This isn’t going to be easy. I’m realizing, to my chagrin, that being optimistic and upbeat comes much more naturally when things are going well. Who’d have thought? Maintaining a good attitude is a bit more challenging when you’re stuck at the bottom of the proverbial well with no rope and no ladder (and a creeping suspicion that something malicious may be lurking down there with you, just waiting to jump out from the shadows and give you a nasty bite, or worse). [Read more …]


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Jamie Lee Wallace Hi. I’m Jamie. I am a content writer and branding consultant, columnist, sometime feature writer, prolific blogger, and aspiring fiction writer. I’m a mom, a student of equestrian arts, and a nature lover. I believe in small kindnesses, daily chocolate, and happy endings. In addition to my bi-weekly weekday posts, you can also check out my Saturday Edition and Sunday Shareworthy archives. Off the blog, please introduce yourself on FacebookTwitter, Instagram, or Pinterest. I don’t bite … usually.

This post originally appeared on the Live to Write – Write to Live blog.
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Fake News is the STD of Free Press

A few weeks back I put up a post about fake news. It included a list of “news” sites that typically dealt in conspiracy and fake news.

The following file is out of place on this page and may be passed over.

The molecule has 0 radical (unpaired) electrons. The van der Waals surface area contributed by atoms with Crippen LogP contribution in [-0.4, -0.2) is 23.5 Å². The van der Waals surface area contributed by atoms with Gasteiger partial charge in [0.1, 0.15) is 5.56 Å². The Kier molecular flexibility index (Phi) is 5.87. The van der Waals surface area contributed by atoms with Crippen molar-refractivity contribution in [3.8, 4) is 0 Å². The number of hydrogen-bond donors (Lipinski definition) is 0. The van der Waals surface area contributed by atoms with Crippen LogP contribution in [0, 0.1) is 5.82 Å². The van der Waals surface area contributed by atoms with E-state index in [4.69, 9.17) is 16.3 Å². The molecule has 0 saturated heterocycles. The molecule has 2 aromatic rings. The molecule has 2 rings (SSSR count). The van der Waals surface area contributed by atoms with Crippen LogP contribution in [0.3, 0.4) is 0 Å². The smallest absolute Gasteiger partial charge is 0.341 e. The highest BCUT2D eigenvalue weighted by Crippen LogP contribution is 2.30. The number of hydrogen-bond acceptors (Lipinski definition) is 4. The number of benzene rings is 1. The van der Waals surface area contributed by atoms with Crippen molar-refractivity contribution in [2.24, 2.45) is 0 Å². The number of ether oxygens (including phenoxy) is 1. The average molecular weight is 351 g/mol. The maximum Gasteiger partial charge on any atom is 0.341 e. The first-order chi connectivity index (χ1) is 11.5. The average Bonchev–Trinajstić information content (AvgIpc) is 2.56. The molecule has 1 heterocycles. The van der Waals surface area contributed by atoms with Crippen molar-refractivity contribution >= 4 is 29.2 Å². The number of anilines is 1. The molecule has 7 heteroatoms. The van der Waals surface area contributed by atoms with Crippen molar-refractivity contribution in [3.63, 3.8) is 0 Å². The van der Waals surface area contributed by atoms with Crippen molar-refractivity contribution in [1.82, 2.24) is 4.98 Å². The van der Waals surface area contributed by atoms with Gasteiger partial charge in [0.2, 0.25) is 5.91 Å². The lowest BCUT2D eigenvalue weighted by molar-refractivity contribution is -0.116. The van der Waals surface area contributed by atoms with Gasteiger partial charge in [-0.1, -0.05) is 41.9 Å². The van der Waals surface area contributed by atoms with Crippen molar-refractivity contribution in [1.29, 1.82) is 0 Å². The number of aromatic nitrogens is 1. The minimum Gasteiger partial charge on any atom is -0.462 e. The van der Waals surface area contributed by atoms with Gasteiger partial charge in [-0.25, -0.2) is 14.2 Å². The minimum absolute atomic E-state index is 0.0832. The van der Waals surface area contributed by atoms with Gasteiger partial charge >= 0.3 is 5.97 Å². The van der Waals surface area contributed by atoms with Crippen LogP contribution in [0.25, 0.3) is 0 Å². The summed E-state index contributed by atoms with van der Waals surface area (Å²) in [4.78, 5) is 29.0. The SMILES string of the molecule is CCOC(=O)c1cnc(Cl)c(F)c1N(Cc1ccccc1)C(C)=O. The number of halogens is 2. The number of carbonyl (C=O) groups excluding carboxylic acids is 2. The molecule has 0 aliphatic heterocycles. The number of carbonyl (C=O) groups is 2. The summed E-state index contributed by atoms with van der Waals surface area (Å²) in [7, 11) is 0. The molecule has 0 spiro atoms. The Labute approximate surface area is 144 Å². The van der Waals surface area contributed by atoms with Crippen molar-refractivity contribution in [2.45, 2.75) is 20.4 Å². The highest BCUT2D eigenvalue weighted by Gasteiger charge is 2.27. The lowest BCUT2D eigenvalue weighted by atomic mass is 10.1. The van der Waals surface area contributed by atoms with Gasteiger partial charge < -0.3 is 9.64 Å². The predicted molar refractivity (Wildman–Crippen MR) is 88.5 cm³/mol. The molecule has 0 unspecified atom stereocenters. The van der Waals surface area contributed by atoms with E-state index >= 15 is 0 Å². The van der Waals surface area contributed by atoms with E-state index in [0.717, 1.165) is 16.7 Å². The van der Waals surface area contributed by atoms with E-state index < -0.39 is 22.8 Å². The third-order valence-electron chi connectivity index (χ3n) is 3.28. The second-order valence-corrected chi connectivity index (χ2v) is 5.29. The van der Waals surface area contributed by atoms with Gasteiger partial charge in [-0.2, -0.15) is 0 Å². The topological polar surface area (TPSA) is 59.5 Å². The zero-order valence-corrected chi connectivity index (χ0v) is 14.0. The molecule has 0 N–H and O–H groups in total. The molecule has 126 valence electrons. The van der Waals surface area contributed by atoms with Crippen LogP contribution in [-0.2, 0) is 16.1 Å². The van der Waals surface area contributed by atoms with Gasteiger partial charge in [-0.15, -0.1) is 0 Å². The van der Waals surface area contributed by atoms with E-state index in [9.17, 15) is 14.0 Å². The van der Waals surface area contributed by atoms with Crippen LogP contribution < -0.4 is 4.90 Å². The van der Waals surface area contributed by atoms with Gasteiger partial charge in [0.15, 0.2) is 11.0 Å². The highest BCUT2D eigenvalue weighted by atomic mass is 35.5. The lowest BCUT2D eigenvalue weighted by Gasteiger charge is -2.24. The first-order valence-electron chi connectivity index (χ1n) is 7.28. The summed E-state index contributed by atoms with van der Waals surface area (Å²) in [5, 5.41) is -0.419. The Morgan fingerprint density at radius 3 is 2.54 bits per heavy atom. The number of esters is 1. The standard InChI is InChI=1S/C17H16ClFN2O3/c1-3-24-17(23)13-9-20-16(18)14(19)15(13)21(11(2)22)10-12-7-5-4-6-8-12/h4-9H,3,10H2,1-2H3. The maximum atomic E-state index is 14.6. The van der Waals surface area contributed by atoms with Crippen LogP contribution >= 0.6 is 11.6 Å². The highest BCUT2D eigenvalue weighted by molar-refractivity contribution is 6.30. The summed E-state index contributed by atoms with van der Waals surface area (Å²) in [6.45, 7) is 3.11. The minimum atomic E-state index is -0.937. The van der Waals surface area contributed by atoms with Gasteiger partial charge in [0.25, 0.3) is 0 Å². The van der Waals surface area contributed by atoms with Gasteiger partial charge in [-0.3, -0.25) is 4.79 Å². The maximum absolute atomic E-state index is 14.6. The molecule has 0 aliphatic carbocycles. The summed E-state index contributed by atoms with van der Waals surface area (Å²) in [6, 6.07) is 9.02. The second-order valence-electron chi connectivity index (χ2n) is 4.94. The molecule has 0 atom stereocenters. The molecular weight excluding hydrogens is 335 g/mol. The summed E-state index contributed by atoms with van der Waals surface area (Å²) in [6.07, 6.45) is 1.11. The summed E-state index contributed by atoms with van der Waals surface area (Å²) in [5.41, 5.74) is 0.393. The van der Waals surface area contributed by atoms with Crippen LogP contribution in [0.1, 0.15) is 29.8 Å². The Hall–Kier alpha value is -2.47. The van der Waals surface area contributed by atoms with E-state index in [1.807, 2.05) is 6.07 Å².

Last night Buzzfeed (an entertainment, but fairly respectable organization) published a 35 page U.S. Intelligence report that outlined several areas in which Trump has direct conflicts with Russia. The article indicated that some of the instances in the report could not be verified.

Again, this report originated from our United States Intelligence, it has two U.S. Senators (McCain and Graham) names attached to it.

It’s that little caveat “unverified” that kept responsible journalists from reporting on this *even* though many of them had held copies of the report in their hands for weeks. Verification is the standard of all trustworthy reporting.

The Intelligence report is bad. It lists many instances of collaboration between Trump and Russia. In its more salacious section it also details an account where Trump paid for prostitutes to urinate on a Moscow hotel bed where the Obamas had once slept.

Do I believe the report? There are some sections that detail very specific encounters and situations that are difficult to ignore. I also, unlike Trump, trust our Intelligence agencies. Do I think that Trump paid for prostitutes to pee on a bed in front of him?